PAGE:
Rowena snorted. “Herbs come as easy to Morgan as does breathing.”
“But she’s part fey, so she has an advantage,” Grainne chimed in.
I narrowed my eyes at the bright-eyed girl with wavy, golden tresses. “You don’t really believe that rot, do you?” Although I thought I detected a slight lilt in Morgan’s voice when she spoke, I didn’t think for a moment she was part of an ancient, mystical race from across the sea in Ireland. I had been living with Morgan for months now, during which time she had proven herself very much mortal, although she would be loathe to admit it, content as she was with her reputation for Otherworldly perfection.
“Oh yes.” Grainne scooted closer to me, leaning in as though confiding a great secret, and the other girls inclined their heads to listen. “One of the old priestesses told me Morgan has lived here most of her life, but no one can remember her coming here. There was no boat ride through the mists for her; she just appeared.” She made a popping sound with her lips.
I looked back at Morgan, noting with a pang of jealousy the blossoming approval on Viviane’s face as they moved from plant to plant. She was outshining me again.
Everyone seemed to have their own theory about Morgan’s origins. Other whispers named her the lone survivor a slaughtered tribe, or worse yet, a changeling or the abandoned offspring of some unholy union. But more than likely, the tongues which told such tales were simply jealous of Morgan’s intelligence and aptitude in the magical arts, if not of her great beauty. I assumed she had been promised to Avalon much like myself, or taken out of kindness from the arms of a mother who could not care for her.
“No, I think she is very much human.” I turned back to Grainne. “I just wish she were more forthcoming. I never know what she is thinking, and that unnerves me.”
Grainne smirked as a placid, lightly accented voice floated over my shoulder. “I think it is unkind to speak of others outside their presence.”
I whirled around. Morgan had materialized silently behind me, her slate blue eyes flashing. Maybe Grainne was right about her otherworldly bloodlines.
An amused smile played on Morgan’s lips. “Viviane told me to tell you we all passed the test.”
The others whooped and hooted with joy.
“There is only room for one favorite among us,” Morgan quietly added to me. “That title is mine, and I intend to keep it. You’ll have to try much harder if you wish to best me.”
As summer wore on, Morgan’s declaration of dominance ate at me. I was used to getting my way unchallenged, and to make matters worse, I was also used to being the best and brightest of the cohort my mother instructed back home. So I was ill-equipped to endure my rival’s constant assertion of superiority.
At first, I took the passive route, hoping she would be satisfied, forget me, and move on to hating someone else. I let her think she was superior even when I knew my skill to be greater and frequently resorted to false flattery, but Morgan saw through me every time. To truly win her over, I would have to openly admit my inferiority before the rest of the House of Nine, bowing and scraping like a slave before her master. That was the one thing I would not do, and she knew it.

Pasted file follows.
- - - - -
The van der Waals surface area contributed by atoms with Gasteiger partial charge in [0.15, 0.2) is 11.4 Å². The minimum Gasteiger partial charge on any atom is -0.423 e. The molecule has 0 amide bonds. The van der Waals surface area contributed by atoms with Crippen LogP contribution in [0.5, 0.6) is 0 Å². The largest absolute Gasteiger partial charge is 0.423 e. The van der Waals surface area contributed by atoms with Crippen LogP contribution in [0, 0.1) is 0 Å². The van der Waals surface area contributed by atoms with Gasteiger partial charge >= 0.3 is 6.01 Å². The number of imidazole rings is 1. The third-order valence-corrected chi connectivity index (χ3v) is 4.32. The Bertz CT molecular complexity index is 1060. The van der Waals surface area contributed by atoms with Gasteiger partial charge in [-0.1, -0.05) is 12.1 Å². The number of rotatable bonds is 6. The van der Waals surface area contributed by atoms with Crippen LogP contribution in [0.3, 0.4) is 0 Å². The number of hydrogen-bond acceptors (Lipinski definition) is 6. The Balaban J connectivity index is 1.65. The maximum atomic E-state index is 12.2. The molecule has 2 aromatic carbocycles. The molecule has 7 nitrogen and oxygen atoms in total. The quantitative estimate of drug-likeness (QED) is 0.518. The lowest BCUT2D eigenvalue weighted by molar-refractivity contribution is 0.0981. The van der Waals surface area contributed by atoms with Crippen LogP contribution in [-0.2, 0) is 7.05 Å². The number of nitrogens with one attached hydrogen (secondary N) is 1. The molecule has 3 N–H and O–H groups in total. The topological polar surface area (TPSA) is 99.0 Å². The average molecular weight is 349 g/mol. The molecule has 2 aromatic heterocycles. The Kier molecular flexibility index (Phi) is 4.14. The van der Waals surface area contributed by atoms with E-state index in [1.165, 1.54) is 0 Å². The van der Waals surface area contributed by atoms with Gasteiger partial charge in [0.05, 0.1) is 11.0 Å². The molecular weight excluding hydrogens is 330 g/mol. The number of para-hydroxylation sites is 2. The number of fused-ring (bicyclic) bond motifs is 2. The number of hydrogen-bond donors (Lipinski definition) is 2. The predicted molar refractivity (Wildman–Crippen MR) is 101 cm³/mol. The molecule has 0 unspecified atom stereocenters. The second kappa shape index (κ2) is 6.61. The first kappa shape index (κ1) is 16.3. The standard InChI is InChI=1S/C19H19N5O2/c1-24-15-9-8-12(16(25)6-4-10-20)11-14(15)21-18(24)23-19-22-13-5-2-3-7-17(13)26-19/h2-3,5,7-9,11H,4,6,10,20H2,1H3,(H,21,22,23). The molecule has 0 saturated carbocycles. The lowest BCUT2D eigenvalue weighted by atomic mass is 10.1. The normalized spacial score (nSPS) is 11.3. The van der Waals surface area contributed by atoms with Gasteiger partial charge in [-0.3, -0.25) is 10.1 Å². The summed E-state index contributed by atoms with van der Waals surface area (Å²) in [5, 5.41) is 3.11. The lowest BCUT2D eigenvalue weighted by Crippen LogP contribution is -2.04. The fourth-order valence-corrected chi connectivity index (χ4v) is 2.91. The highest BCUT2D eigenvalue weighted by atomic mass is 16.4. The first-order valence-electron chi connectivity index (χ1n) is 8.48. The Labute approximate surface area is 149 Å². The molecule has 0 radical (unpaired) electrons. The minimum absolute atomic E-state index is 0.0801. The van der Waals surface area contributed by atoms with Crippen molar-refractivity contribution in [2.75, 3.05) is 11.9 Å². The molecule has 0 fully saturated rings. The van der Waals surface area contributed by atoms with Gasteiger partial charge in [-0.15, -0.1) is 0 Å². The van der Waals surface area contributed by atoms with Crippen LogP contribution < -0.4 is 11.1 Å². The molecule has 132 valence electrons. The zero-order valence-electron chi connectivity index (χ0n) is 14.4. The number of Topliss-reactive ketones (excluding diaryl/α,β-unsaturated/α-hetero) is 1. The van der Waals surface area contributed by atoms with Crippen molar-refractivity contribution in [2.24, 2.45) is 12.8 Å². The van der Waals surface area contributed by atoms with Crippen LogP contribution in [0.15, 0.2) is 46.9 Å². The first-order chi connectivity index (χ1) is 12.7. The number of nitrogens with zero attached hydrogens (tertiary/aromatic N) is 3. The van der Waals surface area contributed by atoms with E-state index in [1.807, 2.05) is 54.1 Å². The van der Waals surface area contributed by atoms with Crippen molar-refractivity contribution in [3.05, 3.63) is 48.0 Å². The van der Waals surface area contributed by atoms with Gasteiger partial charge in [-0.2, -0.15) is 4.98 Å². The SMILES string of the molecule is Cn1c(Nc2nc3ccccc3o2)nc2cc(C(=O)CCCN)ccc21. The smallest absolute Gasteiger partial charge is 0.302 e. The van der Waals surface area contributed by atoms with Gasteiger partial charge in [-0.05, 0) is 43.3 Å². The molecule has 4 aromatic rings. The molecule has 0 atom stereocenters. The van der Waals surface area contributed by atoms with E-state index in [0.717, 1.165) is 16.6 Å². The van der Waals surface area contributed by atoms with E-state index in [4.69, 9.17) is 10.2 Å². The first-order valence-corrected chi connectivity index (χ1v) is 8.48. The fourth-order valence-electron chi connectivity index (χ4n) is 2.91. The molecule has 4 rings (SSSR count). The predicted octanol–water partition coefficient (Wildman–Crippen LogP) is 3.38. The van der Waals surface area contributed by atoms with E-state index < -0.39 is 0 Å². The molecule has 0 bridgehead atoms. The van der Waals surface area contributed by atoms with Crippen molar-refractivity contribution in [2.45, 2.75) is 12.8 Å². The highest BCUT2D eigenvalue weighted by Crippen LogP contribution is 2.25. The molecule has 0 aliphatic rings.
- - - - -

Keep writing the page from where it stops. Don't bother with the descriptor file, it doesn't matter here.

So our competition slowly became a battle of wills. We found tiny ways to trip one another up or gain advantage—petty things like toppled ink pots, missing vials of herbs, and well-timed pinches that forced one another to break the solemnity of ritual—childish pranks we thought went unnoticed by anyone else. That is, until one day in early winter when Argante asked us to remain with her after our lesson ended.
We were learning the basic tenants of law, which at our early level consisted of memorizing categories of possible dispute—property, contracts, and crimes—along with their corresponding value or punishment. After eight months of study, we could easily recite the equivalent value of a cumal of rich farmland versus one of poor, rocky soil, or how to determine the honor price owed to a father for a bride. While not as exciting as divination or as entertaining as learning epic bardic poetry, it was equally important. Someday, as priestesses, we might be called upon by kings or lords to settle matters of law they did not want or were unqualified to decide themselves.
Argante had just returned from such a journey, where she’d adjudicated several cases for the new lord of the Summer Country, a young tribal prince named Malegant who, according to rumor, had managed to overthrow his own mother, as well as kill or subdue nearly a dozen siblings who contested his right to the throne. The resulting kingdom was a blend of three previous tribal holdings, and peace was tenuous at best. He’d had the foresight to call on Argante for aid, and she had been using some of the examples from his court to instruct us.
“I have called you apart from the others because I have a special case to present to you, one I would normally pose only to advanced students. I believe because of your superior skills and wit, you will rise to the challenge. Imagine yourselves the judges of this scenario. A man takes a second wife—”